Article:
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FX Daily: Inflation remains the market’s priority

Published 26/06/2023, 08:26
Updated 16/06/2021, 12:30

USD: Geopolitics has yet to make its mark

Events in Russia this weekend have so far had very little impact on global financial markets. There has been no flight to quality rush into the short end of the US Treasury market (two-year yields are down only 2bp since Friday), crude oil could not hold onto some very modest gains in Asia, and Asian equity price action was muted. In FX, it is hard to discern any flight to quality into the dollar, nor discernible outperformance of defensive currencies like the Japanese yen and the Swiss franc. The muted response probably reflects i) a lack of clarity over what comes next after this challenge to President Putin's authority and ii) financial markets having already experienced a year of a stronger dollar and higher energy prices after the Russian invasion of Ukraine.

Instead, the market is very much focused on inflation. Both central bankers and governments are under fire for having kept monetary and fiscal policy respectively too loose for too long. These (or at least monetary policy anyway) will be the hot topic for this week at the ECB annual symposium in Sintra. Many of the G7 central bank governors are in attendance and presumably will deliver a hawkish message, similar to the one that Federal Reserve Chair Jerome Powell delivered to Congress last week.

This means that yield curves look to remain very inverted as investors assess the degree of looming recession and that the dollar will stay strong against those currencies without a monetary defence – i.e., USD/JPY stays bid. In addition to Powell's comment at Sintra on Wednesday, the US highlight this week will be the release of the core PCE inflation data for May. This is released on Friday. Expected at 0.4% month-on-month, another high reading for core inflation suggests there can be no let-up in the Fed's hawkishness.

DXY can probably bounce around in a 102.00-103.00 range this week, while USD/JPY should edge closer to the 145 intervention zone.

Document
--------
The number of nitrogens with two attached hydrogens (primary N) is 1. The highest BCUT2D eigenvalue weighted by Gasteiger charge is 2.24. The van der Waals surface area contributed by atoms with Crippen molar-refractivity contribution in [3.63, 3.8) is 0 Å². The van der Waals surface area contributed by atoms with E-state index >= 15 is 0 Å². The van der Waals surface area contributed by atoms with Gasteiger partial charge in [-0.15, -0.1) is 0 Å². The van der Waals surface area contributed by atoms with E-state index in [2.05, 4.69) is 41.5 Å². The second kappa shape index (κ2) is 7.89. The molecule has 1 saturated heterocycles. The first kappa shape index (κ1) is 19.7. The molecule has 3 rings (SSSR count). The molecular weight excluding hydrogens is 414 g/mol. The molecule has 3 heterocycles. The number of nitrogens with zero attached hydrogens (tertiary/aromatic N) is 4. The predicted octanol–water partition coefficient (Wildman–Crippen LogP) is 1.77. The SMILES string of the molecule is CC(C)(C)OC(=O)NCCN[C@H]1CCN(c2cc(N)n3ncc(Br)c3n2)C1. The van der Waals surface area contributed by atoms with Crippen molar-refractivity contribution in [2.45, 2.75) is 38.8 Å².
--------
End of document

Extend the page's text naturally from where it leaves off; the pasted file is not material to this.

Chris Turner

EUR: German IFO can keep the euro subdued

Friday saw a soft set of PMIs across Europe, where the services sector dipped worryingly towards the gloom already felt in the manufacturing sector. This data set knocked about 50 pips off EUR/USD at the time of the release. Germany's June IFO today could also see a downside surprise and prompt another dip in EUR/USD back below 1.0900.

On the surface, the narrative of central bankers needing to keep higher rates for longer is not a good one for the pro-cyclical euro. However, a hawkish ECB has provided some defence against high US interest rates and has driven EUR/USD back above 1.09 – it will also firm up expectations of at least two more 25bp hikes (in July and September) and perhaps push back against some of the modest easing expected in 2024.

This environment tends to favour the continuation of a 1.0850-1.1000 range trade for EUR/USD and the goldilocks scenario of soft landing/softer Fed policy looks to be delayed further.

Elsewhere this week look out for a Riksbank rate meeting on Thursday. Unless it delivers a hawkish hike, EUR/SEK will head back above 11.80.

Chris Turner

GBP: No push back against 6%+ Bank Rate this week

There is much discussion in the financial press about central bankers having seen the 'easy', base effect-driven decline in headline inflation. But now they are into the hard yards of getting core inflation down from around 5% – or in the Bank of England's case 7%. In this environment, we should expect no pushback from BoE officials on the pricing of the Bank Rate above 6% early next year. Equally, we expect the government to yield no ground on mortgage interest relief, which would only make the BoE's job harder.

EUR/GBP fell on the back of the Eurozone PMI dip last Friday. Despite UK hard landing fears, we are sticking with the initial views we put out in our latest BoE reaction piece. Namely, that a very inverted yield curve probably trumps hard landing fears and that sterling holds onto recent gains for the time being.

On this week's UK calendar is primarily BoE speakers, where Wednesday looks to be the main Sintra event for BoE Governor Andrew Bailey. EUR/GBP can drift back to 0.8520 this week, while GBP/USD should find demand under 1.27.

Chris Turner

JPY: USD/JPY closing in on intervention

The strong dollar environment keeps USD/JPY grinding higher and approaching the 145 area, where Japanese authorities sold FX last September. True to firm, top finance officials in Tokyo are working through their handbook of verbal intervention and look only a few steps away from being ready to pull the trigger.

Last autumn's Japanese FX intervention was well timed in that it shortly preceded a turn lower in US inflation and a reversal in the strong dollar. The risk of intervention now, however, is that US inflation stays sticky and that Tokyo is drawn out into a long battle against USD/JPY in the 145/150 area. We do think USD/JPY goes lower later this year on a turn in the dollar, but over the coming month, we can see USD/JPY sharply bouncing around in a 140-145 range – suggesting that short-dated USD/JPY option volatility is priced a little too low.

Chris Turner

First published on Think.ing.com.

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